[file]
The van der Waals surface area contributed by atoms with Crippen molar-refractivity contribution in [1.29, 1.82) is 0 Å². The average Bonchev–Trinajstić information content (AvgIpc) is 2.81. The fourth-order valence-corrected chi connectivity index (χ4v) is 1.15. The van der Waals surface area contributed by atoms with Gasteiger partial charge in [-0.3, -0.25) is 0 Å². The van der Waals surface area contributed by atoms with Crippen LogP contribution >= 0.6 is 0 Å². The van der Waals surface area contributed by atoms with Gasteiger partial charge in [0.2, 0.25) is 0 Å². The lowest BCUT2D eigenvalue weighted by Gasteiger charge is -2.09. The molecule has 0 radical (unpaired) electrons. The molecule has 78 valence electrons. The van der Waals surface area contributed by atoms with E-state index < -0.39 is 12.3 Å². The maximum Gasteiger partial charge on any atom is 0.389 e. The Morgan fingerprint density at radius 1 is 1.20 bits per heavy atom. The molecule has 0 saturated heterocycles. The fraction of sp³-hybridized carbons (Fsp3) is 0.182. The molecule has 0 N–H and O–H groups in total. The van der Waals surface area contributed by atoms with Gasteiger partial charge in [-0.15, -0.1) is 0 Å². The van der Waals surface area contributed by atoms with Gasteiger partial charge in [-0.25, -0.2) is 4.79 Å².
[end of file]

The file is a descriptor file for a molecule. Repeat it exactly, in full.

The van der Waals surface area contributed by atoms with Crippen molar-refractivity contribution in [1.29, 1.82) is 0 Å². The average Bonchev–Trinajstić information content (AvgIpc) is 2.81. The fourth-order valence-corrected chi connectivity index (χ4v) is 1.15. The van der Waals surface area contributed by atoms with Gasteiger partial charge in [-0.3, -0.25) is 0 Å². The van der Waals surface area contributed by atoms with Crippen LogP contribution >= 0.6 is 0 Å². The van der Waals surface area contributed by atoms with Gasteiger partial charge in [0.2, 0.25) is 0 Å². The lowest BCUT2D eigenvalue weighted by Gasteiger charge is -2.09. The molecule has 0 radical (unpaired) electrons. The molecule has 78 valence electrons. The van der Waals surface area contributed by atoms with E-state index < -0.39 is 12.3 Å². The maximum Gasteiger partial charge on any atom is 0.389 e. The Morgan fingerprint density at radius 1 is 1.20 bits per heavy atom. The molecule has 0 saturated heterocycles. The fraction of sp³-hybridized carbons (Fsp3) is 0.182. The molecule has 0 N–H and O–H groups in total. The van der Waals surface area contributed by atoms with Gasteiger partial charge in [-0.15, -0.1) is 0 Å². The van der Waals surface area contributed by atoms with Gasteiger partial charge in [-0.25, -0.2) is 4.79 Å².